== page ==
Brooklyn College to host research on Jamaica Bay
From NYC Mayor's Office
Plans for a new Science and Resilience Institute for Jamaica Bay were announced on Monday by Mayor Michael Bloomberg and the U.S. Secretary of the Interior Sally Jewell.
Jamaica Bay, which contains numerous marshy islands, borders on several Brooklyn and Queens neighborhoods. In Brooklyn, it borders on Canarsie, Bergen Beach, Spring Creek and Mill Basin; as well as Floyd Bennett Field, which is part of Gateway National Recreation Area.
The institute, which will be headed by the City University of New York, will promote understanding of urban ecosystems and their adjacent communities through an intensive research program focused on the restoration of the bay itself.
The mayor and Secretary Jewell made the announcement at Riis Landing in Rockaway and were also joined by Housing and Urban Development Secretary Shaun Donovan, CUNY Acting Chancellor William Kelly and Peter Madonia, COO of the Rockefeller Foundation.
“Since the signing of last year’s historic cooperative management agreement, NYC Parks has been proud to partner with the National Park Service to further our vision for a revitalized Jamaica Bay and Rockaway Parks,” said NYC Parks Commissioner Veronica M. White. “Even before Hurricane Sandy devastated our region, plans were in place to further resiliency efforts here at America’s great urban park.”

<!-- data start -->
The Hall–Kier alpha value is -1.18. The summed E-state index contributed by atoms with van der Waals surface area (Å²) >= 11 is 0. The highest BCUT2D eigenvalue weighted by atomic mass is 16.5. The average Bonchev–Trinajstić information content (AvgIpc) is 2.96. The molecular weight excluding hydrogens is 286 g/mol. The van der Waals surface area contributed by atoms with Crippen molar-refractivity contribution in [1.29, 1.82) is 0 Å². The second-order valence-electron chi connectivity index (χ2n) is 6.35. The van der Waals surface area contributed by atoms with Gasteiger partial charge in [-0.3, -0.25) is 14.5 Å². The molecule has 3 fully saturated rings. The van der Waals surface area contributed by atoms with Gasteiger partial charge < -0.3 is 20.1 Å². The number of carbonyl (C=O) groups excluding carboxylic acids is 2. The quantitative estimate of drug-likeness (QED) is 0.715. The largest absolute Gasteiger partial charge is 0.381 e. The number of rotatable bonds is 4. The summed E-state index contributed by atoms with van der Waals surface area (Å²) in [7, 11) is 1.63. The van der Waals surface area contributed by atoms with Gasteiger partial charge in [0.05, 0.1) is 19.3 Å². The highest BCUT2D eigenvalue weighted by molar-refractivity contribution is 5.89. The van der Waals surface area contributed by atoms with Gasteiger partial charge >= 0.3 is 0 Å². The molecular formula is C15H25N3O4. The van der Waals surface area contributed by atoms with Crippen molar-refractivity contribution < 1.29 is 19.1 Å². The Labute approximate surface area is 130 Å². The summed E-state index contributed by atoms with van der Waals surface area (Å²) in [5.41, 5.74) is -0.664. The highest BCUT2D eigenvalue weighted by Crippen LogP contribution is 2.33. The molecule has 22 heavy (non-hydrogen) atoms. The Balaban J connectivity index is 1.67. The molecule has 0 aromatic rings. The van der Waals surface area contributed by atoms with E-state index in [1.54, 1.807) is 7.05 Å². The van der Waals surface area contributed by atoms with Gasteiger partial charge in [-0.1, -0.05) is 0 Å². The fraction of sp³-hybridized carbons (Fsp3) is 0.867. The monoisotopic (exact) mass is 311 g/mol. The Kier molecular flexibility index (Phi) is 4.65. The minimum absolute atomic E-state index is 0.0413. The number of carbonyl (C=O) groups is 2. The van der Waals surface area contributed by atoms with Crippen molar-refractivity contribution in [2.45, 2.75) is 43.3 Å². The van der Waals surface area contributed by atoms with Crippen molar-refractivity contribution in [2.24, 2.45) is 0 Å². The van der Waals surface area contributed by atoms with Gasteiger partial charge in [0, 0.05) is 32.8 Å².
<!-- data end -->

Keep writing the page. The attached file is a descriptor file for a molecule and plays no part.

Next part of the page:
The new institute, which will host visiting scientists, provide lab facilities for students and researchers and convene events to share and disseminate research findings, will be formally established by the fall of this year, with a temporary space on the campus of Brooklyn College.
Its first undertaking will be the “Urban Resilience in an Era of Climate Change: Global Input for Local Solutions” Symposium at Brooklyn College on Oct. 17-18.
The mayor and secretary also announced plans for a beach grass nursery at Floyd Bennett Field in Brooklyn. This pilot program, with philanthropic support raised by the Jamaica Bay-Rockaway Parks Conservancy, will collect native seeds from Jamaica Bay and Rockaway and create a nursery to grow beach grass. The grass would support efforts for coastline restoration in the region and citywide.